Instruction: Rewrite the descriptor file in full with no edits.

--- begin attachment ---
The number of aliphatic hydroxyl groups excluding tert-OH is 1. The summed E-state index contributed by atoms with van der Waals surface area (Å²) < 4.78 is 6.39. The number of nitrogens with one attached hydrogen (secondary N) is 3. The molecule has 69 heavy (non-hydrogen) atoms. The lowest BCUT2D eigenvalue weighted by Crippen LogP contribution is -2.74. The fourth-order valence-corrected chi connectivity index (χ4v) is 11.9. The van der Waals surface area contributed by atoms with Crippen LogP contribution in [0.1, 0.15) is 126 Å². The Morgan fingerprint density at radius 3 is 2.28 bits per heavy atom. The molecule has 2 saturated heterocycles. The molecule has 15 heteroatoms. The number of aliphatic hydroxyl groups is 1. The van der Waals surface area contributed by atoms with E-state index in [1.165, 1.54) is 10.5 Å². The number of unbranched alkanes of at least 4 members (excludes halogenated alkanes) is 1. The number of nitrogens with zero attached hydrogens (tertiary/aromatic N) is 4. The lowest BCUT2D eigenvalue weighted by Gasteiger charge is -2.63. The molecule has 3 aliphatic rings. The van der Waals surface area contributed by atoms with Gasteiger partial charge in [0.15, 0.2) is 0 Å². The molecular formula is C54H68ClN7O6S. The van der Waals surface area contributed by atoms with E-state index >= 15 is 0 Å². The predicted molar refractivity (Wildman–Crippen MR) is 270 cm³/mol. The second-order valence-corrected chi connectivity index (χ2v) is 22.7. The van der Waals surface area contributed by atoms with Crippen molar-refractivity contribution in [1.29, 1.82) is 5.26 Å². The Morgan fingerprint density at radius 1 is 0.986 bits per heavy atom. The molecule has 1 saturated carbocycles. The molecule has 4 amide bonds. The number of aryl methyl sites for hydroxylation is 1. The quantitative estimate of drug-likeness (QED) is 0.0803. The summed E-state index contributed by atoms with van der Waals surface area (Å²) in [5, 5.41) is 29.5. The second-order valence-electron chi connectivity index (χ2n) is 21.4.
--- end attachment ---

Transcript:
The number of aliphatic hydroxyl groups excluding tert-OH is 1. The summed E-state index contributed by atoms with van der Waals surface area (Å²) < 4.78 is 6.39. The number of nitrogens with one attached hydrogen (secondary N) is 3. The molecule has 69 heavy (non-hydrogen) atoms. The lowest BCUT2D eigenvalue weighted by Crippen LogP contribution is -2.74. The fourth-order valence-corrected chi connectivity index (χ4v) is 11.9. The van der Waals surface area contributed by atoms with Crippen LogP contribution in [0.1, 0.15) is 126 Å². The Morgan fingerprint density at radius 3 is 2.28 bits per heavy atom. The molecule has 2 saturated heterocycles. The molecule has 15 heteroatoms. The number of aliphatic hydroxyl groups is 1. The van der Waals surface area contributed by atoms with E-state index in [1.165, 1.54) is 10.5 Å². The number of unbranched alkanes of at least 4 members (excludes halogenated alkanes) is 1. The number of nitrogens with zero attached hydrogens (tertiary/aromatic N) is 4. The lowest BCUT2D eigenvalue weighted by Gasteiger charge is -2.63. The molecule has 3 aliphatic rings. The van der Waals surface area contributed by atoms with Gasteiger partial charge in [0.15, 0.2) is 0 Å². The molecular formula is C54H68ClN7O6S. The van der Waals surface area contributed by atoms with E-state index >= 15 is 0 Å². The predicted molar refractivity (Wildman–Crippen MR) is 270 cm³/mol. The second-order valence-corrected chi connectivity index (χ2v) is 22.7. The van der Waals surface area contributed by atoms with Crippen molar-refractivity contribution in [1.29, 1.82) is 5.26 Å². The Morgan fingerprint density at radius 1 is 0.986 bits per heavy atom. The molecule has 1 saturated carbocycles. The molecule has 4 amide bonds. The number of aryl methyl sites for hydroxylation is 1. The quantitative estimate of drug-likeness (QED) is 0.0803. The summed E-state index contributed by atoms with van der Waals surface area (Å²) in [5, 5.41) is 29.5. The second-order valence-electron chi connectivity index (χ2n) is 21.4.